Parliament passes Public Procurement Bill

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The Public Procurement Authority on Tuesday announced the passage of the Public Procurement Bill by Parliament on Friday March 18, 2016.

A statement in Accra signed by Mr Samuel Sallas-Mensah, the Chief Executive and copied to the Ghana News Agency, informed Procurement Entities, Procurement Officers/Practitioners, Civil Society Organizations, Service Providers and the general public that Parliament passed the Public Procurement (Amendment) Bill on Friday March , 18, 2016 thus  amended the Public Procurement Act, 2003 (Act 663).

The Public Procurement Act, 2003 (Act 663) which was passed in 2003 and came into operation in 2004 as part of Government’s public financial management reforms had to be amended to propel public procurement into a second generation of reform and to streamline bottlenecks identified over a decade of implementation.

The amendments have re-categorised government institutions to include organisations not initially covered.  Thresholds have been increased across board and Procurement Entities re-constituted to ensure efficient administration of the increased thresholds. 

The statement said Provision had been made to accommodate decentralised procurement, in line with Government’s decentralization policy.  The amendments address other administrative challenges, and introduced enabling provisions for policy initiatives such as Sustainable Public Procurement, Framework Contracting and Electronic Procurement.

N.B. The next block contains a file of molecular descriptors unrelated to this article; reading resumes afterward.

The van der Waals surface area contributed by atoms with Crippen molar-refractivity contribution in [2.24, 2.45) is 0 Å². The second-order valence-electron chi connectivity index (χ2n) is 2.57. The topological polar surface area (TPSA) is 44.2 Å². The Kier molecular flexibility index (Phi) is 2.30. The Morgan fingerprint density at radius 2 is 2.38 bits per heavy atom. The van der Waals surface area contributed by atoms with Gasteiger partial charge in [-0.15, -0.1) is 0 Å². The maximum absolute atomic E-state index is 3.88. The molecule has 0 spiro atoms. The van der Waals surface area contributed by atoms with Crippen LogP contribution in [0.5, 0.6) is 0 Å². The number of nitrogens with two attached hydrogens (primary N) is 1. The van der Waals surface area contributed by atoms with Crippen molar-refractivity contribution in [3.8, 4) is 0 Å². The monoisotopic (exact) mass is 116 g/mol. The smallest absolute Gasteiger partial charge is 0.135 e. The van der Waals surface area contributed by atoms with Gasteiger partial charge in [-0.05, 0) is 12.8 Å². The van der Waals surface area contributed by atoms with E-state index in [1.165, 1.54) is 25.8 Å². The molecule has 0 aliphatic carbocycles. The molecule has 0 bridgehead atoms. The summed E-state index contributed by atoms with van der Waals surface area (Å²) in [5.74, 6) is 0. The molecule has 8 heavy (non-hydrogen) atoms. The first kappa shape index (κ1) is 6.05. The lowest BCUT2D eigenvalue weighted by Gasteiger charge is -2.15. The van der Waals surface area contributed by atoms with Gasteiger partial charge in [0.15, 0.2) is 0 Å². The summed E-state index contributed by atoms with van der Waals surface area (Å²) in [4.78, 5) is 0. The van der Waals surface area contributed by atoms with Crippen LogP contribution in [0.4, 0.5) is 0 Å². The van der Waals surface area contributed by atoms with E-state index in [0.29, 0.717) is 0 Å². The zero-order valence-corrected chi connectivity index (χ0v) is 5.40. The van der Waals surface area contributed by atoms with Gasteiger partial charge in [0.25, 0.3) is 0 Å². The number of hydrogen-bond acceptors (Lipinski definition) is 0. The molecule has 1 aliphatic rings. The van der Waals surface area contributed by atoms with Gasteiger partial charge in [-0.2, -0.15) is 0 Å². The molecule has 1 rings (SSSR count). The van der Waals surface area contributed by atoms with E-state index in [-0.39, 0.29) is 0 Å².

A key feature addressing local content policy in the infrastructure, economic and social services sectors (in particular for roads and energy) was the upward review by Parliament of the Entity Tender Committee approval threshold for Works, from its current level to GH¢ 15, 000,000.00 (Fifteen Million Ghana Cedis), among other things, for institutions falling under Categories A and B of the Amendments.

Finally, the statement said, to reduce administrative costs and enhance efficiency, all tender review boards with the exception of the Central Tender Review Board would be dissolved.  Ministries, Departments and Agencies (MDAs) would continue to seek concurrent approval from the Central Tender Review Committee, whilst the Metropolitan, Municipal and District Assemblies (MMDAs) would use the newly created Regional Tender Review Committee.

It reminded, Procurement Entities that the amendments were not effective until it was signed by the President and that the Authority would announce implementation details as soon as the amendments received the President’s assent

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